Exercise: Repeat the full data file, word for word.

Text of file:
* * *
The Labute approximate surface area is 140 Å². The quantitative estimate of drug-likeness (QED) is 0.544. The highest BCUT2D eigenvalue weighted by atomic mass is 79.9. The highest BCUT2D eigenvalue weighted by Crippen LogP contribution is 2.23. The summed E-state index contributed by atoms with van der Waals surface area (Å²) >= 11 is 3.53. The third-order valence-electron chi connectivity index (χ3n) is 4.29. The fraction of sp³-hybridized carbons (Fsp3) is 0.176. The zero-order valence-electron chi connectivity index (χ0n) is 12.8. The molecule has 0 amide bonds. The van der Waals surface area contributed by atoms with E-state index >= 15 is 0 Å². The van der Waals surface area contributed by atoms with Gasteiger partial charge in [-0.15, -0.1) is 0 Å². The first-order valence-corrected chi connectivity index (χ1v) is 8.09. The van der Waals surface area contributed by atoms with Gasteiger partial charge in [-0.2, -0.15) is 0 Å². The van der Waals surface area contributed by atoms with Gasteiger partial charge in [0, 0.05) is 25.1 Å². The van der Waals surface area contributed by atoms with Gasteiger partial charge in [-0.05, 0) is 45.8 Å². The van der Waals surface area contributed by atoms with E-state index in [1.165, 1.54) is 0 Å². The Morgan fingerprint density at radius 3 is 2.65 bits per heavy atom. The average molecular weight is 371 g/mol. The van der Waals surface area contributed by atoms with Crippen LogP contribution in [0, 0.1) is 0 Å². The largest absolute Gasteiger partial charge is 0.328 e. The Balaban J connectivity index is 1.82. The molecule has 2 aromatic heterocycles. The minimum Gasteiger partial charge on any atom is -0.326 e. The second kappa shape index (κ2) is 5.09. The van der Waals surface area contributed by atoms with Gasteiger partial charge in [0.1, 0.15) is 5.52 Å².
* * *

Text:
The Labute approximate surface area is 140 Å². The quantitative estimate of drug-likeness (QED) is 0.544. The highest BCUT2D eigenvalue weighted by atomic mass is 79.9. The highest BCUT2D eigenvalue weighted by Crippen LogP contribution is 2.23. The summed E-state index contributed by atoms with van der Waals surface area (Å²) >= 11 is 3.53. The third-order valence-electron chi connectivity index (χ3n) is 4.29. The fraction of sp³-hybridized carbons (Fsp3) is 0.176. The zero-order valence-electron chi connectivity index (χ0n) is 12.8. The molecule has 0 amide bonds. The van der Waals surface area contributed by atoms with E-state index >= 15 is 0 Å². The van der Waals surface area contributed by atoms with Gasteiger partial charge in [-0.15, -0.1) is 0 Å². The first-order valence-corrected chi connectivity index (χ1v) is 8.09. The van der Waals surface area contributed by atoms with Gasteiger partial charge in [-0.2, -0.15) is 0 Å². The van der Waals surface area contributed by atoms with Gasteiger partial charge in [0, 0.05) is 25.1 Å². The van der Waals surface area contributed by atoms with Gasteiger partial charge in [-0.05, 0) is 45.8 Å². The van der Waals surface area contributed by atoms with E-state index in [1.165, 1.54) is 0 Å². The Morgan fingerprint density at radius 3 is 2.65 bits per heavy atom. The average molecular weight is 371 g/mol. The van der Waals surface area contributed by atoms with Crippen LogP contribution in [0, 0.1) is 0 Å². The largest absolute Gasteiger partial charge is 0.328 e. The Balaban J connectivity index is 1.82. The molecule has 2 aromatic heterocycles. The minimum Gasteiger partial charge on any atom is -0.326 e. The second kappa shape index (κ2) is 5.09. The van der Waals surface area contributed by atoms with Gasteiger partial charge in [0.1, 0.15) is 5.52 Å².